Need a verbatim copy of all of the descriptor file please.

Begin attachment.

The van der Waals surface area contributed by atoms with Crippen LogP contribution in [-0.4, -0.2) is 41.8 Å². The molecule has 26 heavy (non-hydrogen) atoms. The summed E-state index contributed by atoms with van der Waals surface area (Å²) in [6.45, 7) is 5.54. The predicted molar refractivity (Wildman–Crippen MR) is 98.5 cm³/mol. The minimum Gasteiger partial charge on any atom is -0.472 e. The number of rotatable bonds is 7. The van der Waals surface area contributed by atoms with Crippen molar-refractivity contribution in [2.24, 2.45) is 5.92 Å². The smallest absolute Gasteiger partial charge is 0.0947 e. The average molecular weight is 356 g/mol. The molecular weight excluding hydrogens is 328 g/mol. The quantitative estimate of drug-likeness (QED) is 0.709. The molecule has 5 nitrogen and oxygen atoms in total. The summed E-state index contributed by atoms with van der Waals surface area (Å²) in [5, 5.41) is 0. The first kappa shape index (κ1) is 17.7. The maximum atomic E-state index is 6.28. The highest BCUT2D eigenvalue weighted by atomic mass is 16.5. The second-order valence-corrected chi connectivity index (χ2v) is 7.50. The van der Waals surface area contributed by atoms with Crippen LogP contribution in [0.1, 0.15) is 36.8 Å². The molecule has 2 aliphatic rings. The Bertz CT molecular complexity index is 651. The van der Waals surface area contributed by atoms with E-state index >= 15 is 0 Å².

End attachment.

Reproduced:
The van der Waals surface area contributed by atoms with Crippen LogP contribution in [-0.4, -0.2) is 41.8 Å². The molecule has 26 heavy (non-hydrogen) atoms. The summed E-state index contributed by atoms with van der Waals surface area (Å²) in [6.45, 7) is 5.54. The predicted molar refractivity (Wildman–Crippen MR) is 98.5 cm³/mol. The minimum Gasteiger partial charge on any atom is -0.472 e. The number of rotatable bonds is 7. The van der Waals surface area contributed by atoms with Crippen molar-refractivity contribution in [2.24, 2.45) is 5.92 Å². The smallest absolute Gasteiger partial charge is 0.0947 e. The average molecular weight is 356 g/mol. The molecular weight excluding hydrogens is 328 g/mol. The quantitative estimate of drug-likeness (QED) is 0.709. The molecule has 5 nitrogen and oxygen atoms in total. The summed E-state index contributed by atoms with van der Waals surface area (Å²) in [5, 5.41) is 0. The first kappa shape index (κ1) is 17.7. The maximum atomic E-state index is 6.28. The highest BCUT2D eigenvalue weighted by atomic mass is 16.5. The second-order valence-corrected chi connectivity index (χ2v) is 7.50. The van der Waals surface area contributed by atoms with Crippen LogP contribution in [0.1, 0.15) is 36.8 Å². The molecule has 2 aliphatic rings. The Bertz CT molecular complexity index is 651. The van der Waals surface area contributed by atoms with E-state index >= 15 is 0 Å².